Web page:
China and the U.S. have been in a trade war for over a year
By Diego Flammini
The U.S. Agriculture Secretary acknowledged that the industry he represents is caught in the crosshairs of a trade dispute with China.
American producers “are one of the casualties here with the trade disruption,” Sonny Perdue told CNN while in Council Bluffs, Iowa for the 23rd annual WHO Radio Great Iowa Tractor Ride on Monday. “We knew going in that when you flew the penalty flag on China, the retaliation, if it came, would be against the farmer.”
The trade war between China and the U.S. passed the one-year mark in June.
The U.S. placed 25 percent tariffs on US$50-billion worth of Chinese goods on June 15, 2018. China retaliated with similar tariffs on July 6, 2018 and the countries have been at odds ever since.
President Trump and Chinese President Xi Jinping are expected to meet during the G20 Summit in Japan which kicks off Friday.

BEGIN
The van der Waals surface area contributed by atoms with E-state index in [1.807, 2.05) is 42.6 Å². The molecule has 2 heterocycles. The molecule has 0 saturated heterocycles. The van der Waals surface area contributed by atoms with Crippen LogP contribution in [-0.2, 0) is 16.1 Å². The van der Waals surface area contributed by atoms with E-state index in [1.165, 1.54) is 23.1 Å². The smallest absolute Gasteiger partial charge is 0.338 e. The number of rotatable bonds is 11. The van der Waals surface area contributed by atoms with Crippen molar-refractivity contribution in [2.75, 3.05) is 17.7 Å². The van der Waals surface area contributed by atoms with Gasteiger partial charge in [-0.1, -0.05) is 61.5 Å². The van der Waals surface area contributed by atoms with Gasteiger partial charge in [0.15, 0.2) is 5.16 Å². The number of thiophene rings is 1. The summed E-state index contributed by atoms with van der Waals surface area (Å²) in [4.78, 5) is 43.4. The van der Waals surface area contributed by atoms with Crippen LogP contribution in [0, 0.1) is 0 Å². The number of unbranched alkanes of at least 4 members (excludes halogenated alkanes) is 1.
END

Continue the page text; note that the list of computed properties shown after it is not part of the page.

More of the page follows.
President Trump may not return to the U.S. with a deal but he could come back with an understanding that the two countries need to negotiate, Perdue told CNN.
Farmers already know how the trade disruption is affecting the industry.
But now that Secretary Perdue has said it publicly, others from outside ag might develop a better understanding of the issue, said Bill Shipley, a cash crop producer from Adams County, Iowa.
“It was good that he said it publicly for the non-farm community to hear,” he told Farms.com. “A lot of people outside of farming don’t understand what we do or how global issues like this can affect what we do. So, for (Secretary Perdue) to come out and say it, maybe someone in downtown New York hears it and looks into” the trade war and its effect on the ag industry.
A failure to make progress on a trade deal could result in more tariffs on Chinese goods.
President Trump outlined a plan to potentially put a 10 percent levy on US$600-billion worth of Chinese products, he told FOX Business on Wednesday.